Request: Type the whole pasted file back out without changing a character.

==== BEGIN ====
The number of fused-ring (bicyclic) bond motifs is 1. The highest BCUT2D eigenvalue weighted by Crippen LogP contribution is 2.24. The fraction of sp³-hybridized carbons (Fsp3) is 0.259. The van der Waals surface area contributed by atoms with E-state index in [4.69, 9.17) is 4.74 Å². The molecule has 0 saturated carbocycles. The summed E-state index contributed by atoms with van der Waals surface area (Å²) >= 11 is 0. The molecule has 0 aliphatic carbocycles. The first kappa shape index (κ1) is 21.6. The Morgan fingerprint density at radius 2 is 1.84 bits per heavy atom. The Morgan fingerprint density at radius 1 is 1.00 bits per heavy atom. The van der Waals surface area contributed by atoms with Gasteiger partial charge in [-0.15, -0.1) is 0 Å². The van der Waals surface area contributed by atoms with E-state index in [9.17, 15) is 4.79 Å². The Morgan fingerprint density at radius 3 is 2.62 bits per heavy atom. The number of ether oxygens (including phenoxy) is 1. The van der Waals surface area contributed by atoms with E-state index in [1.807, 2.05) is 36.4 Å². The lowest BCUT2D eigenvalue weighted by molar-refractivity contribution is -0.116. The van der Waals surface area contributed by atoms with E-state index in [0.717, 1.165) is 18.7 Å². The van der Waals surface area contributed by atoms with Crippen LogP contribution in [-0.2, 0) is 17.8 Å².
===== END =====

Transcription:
The number of fused-ring (bicyclic) bond motifs is 1. The highest BCUT2D eigenvalue weighted by Crippen LogP contribution is 2.24. The fraction of sp³-hybridized carbons (Fsp3) is 0.259. The van der Waals surface area contributed by atoms with E-state index in [4.69, 9.17) is 4.74 Å². The molecule has 0 saturated carbocycles. The summed E-state index contributed by atoms with van der Waals surface area (Å²) >= 11 is 0. The molecule has 0 aliphatic carbocycles. The first kappa shape index (κ1) is 21.6. The Morgan fingerprint density at radius 2 is 1.84 bits per heavy atom. The Morgan fingerprint density at radius 1 is 1.00 bits per heavy atom. The van der Waals surface area contributed by atoms with Gasteiger partial charge in [-0.15, -0.1) is 0 Å². The van der Waals surface area contributed by atoms with E-state index in [9.17, 15) is 4.79 Å². The Morgan fingerprint density at radius 3 is 2.62 bits per heavy atom. The number of ether oxygens (including phenoxy) is 1. The van der Waals surface area contributed by atoms with E-state index in [1.807, 2.05) is 36.4 Å². The lowest BCUT2D eigenvalue weighted by molar-refractivity contribution is -0.116. The van der Waals surface area contributed by atoms with E-state index in [0.717, 1.165) is 18.7 Å². The van der Waals surface area contributed by atoms with Crippen LogP contribution in [-0.2, 0) is 17.8 Å².